Books for Baby Boy

I don’t think it’s a derail: I disagreed, you explained. Nothing wrong with a discussion.

I tend to disagree with this:

So while I think OP would actually like this, it’s the avoidance of stuff that we don’t agree with that I try to avoid, if that makes sense.

But no hard feelings: I call out stuff I disagree with, expect people to do the same with me.

Well, considering my daughter is 5, I don’t think there’s any harm in avoiding LGBT stuff, or any other woke nonsense, in her literature. The way a subject is taught can be just as important as the subject itself… thats really what the goal is.

If she were older, you and I would be aligned here:

but she’s just 5, so no harm done. When she’s older and can filter information for herself, I wont be restricting what she learns. Until then, I think a parental filter is pretty important.

Its not like I’m teaching her that one day some dude in the sky decided to light up a sun, just trying to give her a good foundation.

What’s wrong with that?

I’m not religious at all (a non-religious conservative? Say whaaaat?) and the wife is jewish, with emphasis on the jewish.

I’ll happily teach her about religions and what they believe in, but not until she’s old enough. The difference is that I wont be proclaiming these to be facts.

I could tell her that the world is flat, or to fear the flying spaghetti monster, or that we must sacrifice a virgin to make the sun come up, but none of these are teaching her anything.

Really had to go on the derail, didn’t you? Lol

Why don’t people just read the classics? The Very Hungry Caterpillar or something, haha. If this thread was originally for a baby boy, just read that stuff, it’s basic but it’s for young children, it doesn’t need to involve supporting or protesting Marxism. (Unless the caterpillar is a Marxist, I don’t want to speak for him.)


Remember when Barney being gay was the big thing in childhood entertainment?

I miss those days.

My kid loved Thomas The Tank Engine. As per Powerpuffs recommendation, we read to kiddo every night from the time he was born, and still do because he still loves it (he’ll be 10 in sept.).

And true to the recommendation, his scores across all metrics are very well above average.

I don’t know the science behind why it works, but I will vouch for it working.


Yup. All the kids I know who were read to seem a little smarter than the ones who weren’t. Or at least they’re able to express their intelligence better. Trying to do that with my own little guy.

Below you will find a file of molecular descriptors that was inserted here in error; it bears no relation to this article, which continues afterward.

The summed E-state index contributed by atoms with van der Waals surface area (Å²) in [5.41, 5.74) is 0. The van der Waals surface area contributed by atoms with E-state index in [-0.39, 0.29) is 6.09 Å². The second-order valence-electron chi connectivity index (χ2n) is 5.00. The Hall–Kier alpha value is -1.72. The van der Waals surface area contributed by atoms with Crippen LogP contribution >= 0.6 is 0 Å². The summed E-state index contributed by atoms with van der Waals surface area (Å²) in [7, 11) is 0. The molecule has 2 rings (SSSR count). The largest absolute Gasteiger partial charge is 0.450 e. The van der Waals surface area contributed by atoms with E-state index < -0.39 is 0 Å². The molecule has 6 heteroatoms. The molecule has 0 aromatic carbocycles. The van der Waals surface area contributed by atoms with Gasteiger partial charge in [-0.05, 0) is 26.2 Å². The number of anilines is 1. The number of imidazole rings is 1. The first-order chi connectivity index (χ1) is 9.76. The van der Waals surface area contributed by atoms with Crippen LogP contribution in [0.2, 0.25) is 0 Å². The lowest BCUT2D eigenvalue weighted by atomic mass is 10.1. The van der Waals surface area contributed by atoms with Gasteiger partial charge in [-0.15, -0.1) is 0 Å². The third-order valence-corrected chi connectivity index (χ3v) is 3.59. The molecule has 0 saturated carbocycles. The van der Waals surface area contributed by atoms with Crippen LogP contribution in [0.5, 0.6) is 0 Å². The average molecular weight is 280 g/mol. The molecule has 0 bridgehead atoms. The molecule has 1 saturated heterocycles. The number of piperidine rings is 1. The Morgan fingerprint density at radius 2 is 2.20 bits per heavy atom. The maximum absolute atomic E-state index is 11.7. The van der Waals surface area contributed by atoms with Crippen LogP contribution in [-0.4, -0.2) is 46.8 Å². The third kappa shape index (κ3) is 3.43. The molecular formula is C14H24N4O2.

The problem isn’t in the classics, and it isn’t in books meant for literal babies. I mentioned the age range and it seemed relevant to the thread that literally asked for books like this.

I don’t see why that’s odd to anyone.

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I skimmed over this the first time I read it. But wait, he is? I did not know that was a thing, haha.

I dunno. He never got handsy with me so…:man_shrugging:t2:

That was controversial like 30 years ago though. I think that was Rush Limbaugh.

I really do miss the time when this stuff was much simpler. I’ve seen quite a bit of it first hand, so I know the claims do have teeth.

It would be nice if we could go back to a time when Dr. Seuss was very clever, Clifford was just a big red dog, and Curious George was just a monkey.


Idk about that
I’ve seen very offensive illustrations made by him.

I still read Dr. Seuss’s Sleep Book sometimes. Love that thing.


Edit: I was expecting an explosion of some sort but that didnt happen.

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Read Fox In Socks out loud then ask yourself if you could write something similar.

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This Dr. Sus guy is brilliant
He even predicted Joe Biden :scream:


He’s Nostradamus for kids.

Edit: you may not even want to go near the Yertle The Turtle void. It will change you.


I don’t get the hype around Dr. Seuss

You really need to do a critique after a read. Like with “Where the Wild Things are” Max is quite the little male pistol, but he takes leadership over the 'Wild Things," has a good rumpus, but then realizes that disrespecting his mother led to his isolation and he discovered that he really wanted to be with “the one who loves him best of all” rather than the wild life. Of course, you have to key the critique to the age of the boy, but it can get more complex as they get older over multiple re-reads. WTWTA is grades 1-2, so lots of opportunity to explore the book and dads like the book as well. Most boys identify with Max (my son and grandson did) and what is important is to show that there is nothing wrong with being ‘wild’ (it has survival benefit), it just has to be controlled and that is the essence of healthy masculinity.